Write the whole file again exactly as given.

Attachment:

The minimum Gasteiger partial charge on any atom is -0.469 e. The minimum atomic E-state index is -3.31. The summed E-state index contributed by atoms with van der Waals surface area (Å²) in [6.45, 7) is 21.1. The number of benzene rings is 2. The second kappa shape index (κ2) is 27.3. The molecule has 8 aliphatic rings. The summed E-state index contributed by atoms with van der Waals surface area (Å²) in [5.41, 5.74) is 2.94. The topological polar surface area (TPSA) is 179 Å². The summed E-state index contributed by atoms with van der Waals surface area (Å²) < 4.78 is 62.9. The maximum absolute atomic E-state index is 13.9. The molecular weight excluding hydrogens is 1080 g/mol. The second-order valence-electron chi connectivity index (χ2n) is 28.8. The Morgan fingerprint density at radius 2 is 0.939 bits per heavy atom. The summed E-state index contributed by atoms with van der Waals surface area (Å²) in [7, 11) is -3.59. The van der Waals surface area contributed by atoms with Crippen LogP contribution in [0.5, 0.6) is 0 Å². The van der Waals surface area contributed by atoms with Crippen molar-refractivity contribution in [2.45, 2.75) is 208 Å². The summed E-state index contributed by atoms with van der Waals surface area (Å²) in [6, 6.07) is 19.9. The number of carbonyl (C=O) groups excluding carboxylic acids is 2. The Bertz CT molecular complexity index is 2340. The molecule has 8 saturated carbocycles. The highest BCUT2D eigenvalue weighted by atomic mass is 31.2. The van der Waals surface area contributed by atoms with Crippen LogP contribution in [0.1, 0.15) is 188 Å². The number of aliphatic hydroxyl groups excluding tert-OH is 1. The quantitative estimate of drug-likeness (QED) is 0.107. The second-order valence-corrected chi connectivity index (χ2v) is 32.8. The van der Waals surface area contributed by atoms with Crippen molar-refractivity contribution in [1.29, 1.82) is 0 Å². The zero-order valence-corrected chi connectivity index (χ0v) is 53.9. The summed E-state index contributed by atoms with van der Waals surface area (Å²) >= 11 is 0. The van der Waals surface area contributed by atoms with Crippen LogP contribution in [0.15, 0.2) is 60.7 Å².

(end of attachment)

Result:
The minimum Gasteiger partial charge on any atom is -0.469 e. The minimum atomic E-state index is -3.31. The summed E-state index contributed by atoms with van der Waals surface area (Å²) in [6.45, 7) is 21.1. The number of benzene rings is 2. The second kappa shape index (κ2) is 27.3. The molecule has 8 aliphatic rings. The summed E-state index contributed by atoms with van der Waals surface area (Å²) in [5.41, 5.74) is 2.94. The topological polar surface area (TPSA) is 179 Å². The summed E-state index contributed by atoms with van der Waals surface area (Å²) < 4.78 is 62.9. The maximum absolute atomic E-state index is 13.9. The molecular weight excluding hydrogens is 1080 g/mol. The second-order valence-electron chi connectivity index (χ2n) is 28.8. The Morgan fingerprint density at radius 2 is 0.939 bits per heavy atom. The summed E-state index contributed by atoms with van der Waals surface area (Å²) in [7, 11) is -3.59. The van der Waals surface area contributed by atoms with Crippen LogP contribution in [0.5, 0.6) is 0 Å². The van der Waals surface area contributed by atoms with Crippen molar-refractivity contribution in [2.45, 2.75) is 208 Å². The summed E-state index contributed by atoms with van der Waals surface area (Å²) in [6, 6.07) is 19.9. The number of carbonyl (C=O) groups excluding carboxylic acids is 2. The Bertz CT molecular complexity index is 2340. The molecule has 8 saturated carbocycles. The highest BCUT2D eigenvalue weighted by atomic mass is 31.2. The van der Waals surface area contributed by atoms with Crippen LogP contribution in [0.1, 0.15) is 188 Å². The number of aliphatic hydroxyl groups excluding tert-OH is 1. The quantitative estimate of drug-likeness (QED) is 0.107. The second-order valence-corrected chi connectivity index (χ2v) is 32.8. The van der Waals surface area contributed by atoms with Crippen molar-refractivity contribution in [1.29, 1.82) is 0 Å². The zero-order valence-corrected chi connectivity index (χ0v) is 53.9. The summed E-state index contributed by atoms with van der Waals surface area (Å²) >= 11 is 0. The van der Waals surface area contributed by atoms with Crippen LogP contribution in [0.15, 0.2) is 60.7 Å².